Oral History, Public History and Heritage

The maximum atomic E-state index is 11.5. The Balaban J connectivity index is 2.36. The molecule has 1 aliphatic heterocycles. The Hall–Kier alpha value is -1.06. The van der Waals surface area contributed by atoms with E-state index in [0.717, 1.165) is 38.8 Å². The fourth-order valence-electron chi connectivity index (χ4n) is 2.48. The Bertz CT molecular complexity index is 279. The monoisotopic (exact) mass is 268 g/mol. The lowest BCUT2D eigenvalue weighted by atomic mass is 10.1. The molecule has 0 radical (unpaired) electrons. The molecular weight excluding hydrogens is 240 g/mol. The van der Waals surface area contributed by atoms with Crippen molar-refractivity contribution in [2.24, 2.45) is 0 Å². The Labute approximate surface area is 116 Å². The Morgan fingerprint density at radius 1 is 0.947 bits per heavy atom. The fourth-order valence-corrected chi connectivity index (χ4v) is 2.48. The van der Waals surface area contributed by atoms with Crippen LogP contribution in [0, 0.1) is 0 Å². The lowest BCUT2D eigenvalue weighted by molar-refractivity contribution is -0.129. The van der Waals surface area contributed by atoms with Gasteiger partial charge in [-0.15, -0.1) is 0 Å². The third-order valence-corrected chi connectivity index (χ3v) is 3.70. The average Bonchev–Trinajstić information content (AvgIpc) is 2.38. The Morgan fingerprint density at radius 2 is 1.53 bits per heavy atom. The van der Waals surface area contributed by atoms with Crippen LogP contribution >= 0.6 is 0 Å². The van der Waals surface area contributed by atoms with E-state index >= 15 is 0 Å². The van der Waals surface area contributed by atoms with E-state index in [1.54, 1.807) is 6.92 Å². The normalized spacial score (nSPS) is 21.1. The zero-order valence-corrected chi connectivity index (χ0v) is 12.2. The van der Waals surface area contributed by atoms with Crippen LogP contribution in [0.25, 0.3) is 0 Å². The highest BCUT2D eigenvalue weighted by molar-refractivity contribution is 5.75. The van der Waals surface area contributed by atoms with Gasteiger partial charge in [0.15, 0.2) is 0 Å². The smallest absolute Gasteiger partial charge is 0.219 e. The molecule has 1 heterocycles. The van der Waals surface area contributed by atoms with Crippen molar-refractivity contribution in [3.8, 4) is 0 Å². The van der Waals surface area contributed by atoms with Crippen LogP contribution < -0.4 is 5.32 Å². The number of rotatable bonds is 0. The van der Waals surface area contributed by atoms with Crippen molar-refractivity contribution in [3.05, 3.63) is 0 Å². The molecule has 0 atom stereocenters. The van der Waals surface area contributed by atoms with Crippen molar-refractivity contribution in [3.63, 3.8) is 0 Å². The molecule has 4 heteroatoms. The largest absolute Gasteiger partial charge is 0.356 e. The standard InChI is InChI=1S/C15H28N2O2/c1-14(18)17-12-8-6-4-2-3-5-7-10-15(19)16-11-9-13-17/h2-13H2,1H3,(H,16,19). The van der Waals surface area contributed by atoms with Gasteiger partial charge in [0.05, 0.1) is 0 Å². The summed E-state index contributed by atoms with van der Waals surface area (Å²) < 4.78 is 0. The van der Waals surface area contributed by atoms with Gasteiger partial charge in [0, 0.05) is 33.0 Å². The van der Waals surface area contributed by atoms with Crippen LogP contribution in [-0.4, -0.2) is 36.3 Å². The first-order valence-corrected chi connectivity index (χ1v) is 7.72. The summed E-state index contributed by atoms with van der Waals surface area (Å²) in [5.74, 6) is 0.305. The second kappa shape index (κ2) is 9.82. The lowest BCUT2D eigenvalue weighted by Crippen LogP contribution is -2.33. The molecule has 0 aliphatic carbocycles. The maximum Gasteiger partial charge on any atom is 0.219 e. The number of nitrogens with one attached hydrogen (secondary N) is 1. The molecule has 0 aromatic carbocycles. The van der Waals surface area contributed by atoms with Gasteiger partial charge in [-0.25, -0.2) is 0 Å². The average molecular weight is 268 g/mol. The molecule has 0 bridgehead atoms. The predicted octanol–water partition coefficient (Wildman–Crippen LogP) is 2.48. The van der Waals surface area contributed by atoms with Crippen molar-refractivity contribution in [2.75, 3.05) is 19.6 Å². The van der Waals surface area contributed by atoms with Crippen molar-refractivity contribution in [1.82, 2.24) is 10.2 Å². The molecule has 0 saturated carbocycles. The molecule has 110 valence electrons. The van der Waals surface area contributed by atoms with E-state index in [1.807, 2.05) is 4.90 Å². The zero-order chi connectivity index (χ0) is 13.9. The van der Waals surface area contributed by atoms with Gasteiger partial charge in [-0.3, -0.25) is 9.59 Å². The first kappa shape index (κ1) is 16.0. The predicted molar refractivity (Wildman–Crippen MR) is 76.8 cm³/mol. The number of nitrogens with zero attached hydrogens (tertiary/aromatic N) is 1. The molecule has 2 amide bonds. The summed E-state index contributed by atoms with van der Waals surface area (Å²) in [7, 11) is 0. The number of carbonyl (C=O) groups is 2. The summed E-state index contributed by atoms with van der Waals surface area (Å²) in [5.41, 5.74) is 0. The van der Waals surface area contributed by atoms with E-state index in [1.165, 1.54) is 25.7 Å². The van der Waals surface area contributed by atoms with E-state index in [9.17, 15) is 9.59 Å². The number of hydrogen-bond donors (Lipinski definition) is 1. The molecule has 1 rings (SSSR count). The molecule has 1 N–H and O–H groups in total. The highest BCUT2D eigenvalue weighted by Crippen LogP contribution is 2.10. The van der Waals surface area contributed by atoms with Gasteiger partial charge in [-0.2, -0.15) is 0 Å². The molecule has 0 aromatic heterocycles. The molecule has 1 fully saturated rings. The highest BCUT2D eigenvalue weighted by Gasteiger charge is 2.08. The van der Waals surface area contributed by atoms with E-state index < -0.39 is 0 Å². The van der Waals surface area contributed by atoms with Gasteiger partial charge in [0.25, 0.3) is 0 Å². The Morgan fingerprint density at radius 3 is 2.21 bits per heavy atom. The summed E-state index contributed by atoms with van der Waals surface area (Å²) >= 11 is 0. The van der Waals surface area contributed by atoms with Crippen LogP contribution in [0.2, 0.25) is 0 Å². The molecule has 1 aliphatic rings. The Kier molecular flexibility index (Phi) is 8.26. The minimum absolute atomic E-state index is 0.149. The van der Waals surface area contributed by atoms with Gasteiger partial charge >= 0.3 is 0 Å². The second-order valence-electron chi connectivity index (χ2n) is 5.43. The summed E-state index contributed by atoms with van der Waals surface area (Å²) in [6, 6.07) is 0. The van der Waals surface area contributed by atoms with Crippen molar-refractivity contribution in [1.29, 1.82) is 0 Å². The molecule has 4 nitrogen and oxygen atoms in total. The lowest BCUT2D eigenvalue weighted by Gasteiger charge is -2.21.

Wishing to integrate what I will learn during the MA in Public History with my interest and personal knowledge on heritage, I will be focusing my essay on the upsides and downsides of using oral history when tackling heritage issues. Indeed, I want to get a deeper look at how testimonies can unveil hidden aspects of heritage that would not necessarily be exposed in broader heritage organisations or projects. It is notably the case with projects on cultural landscape and agricultural heritage, the use of technologies or even bringing light to life «below the stairs» in historic houses. Oral history is a quite recent route used to render heritage more accessible to the general public, as, for example, the Heritage Lottery Fund has included oral history projects only since 1998. Yet, it is now a very proactive solution to allow people to be heard, to tell their own story and contribute to preserving not only a built heritage but also an intangible heritage. There remain however challenges, the main one being what can be considered as «heritage» and what is worth preserving. It seems like very obvious statements but that can pose a challenge for an organisation or a group wishing, for example, to fund a project through the Heritage Lottery Fund. Furthermore, heritage is a very political term and with it comes an added obstacle for oral historians to show the interest of some projects.


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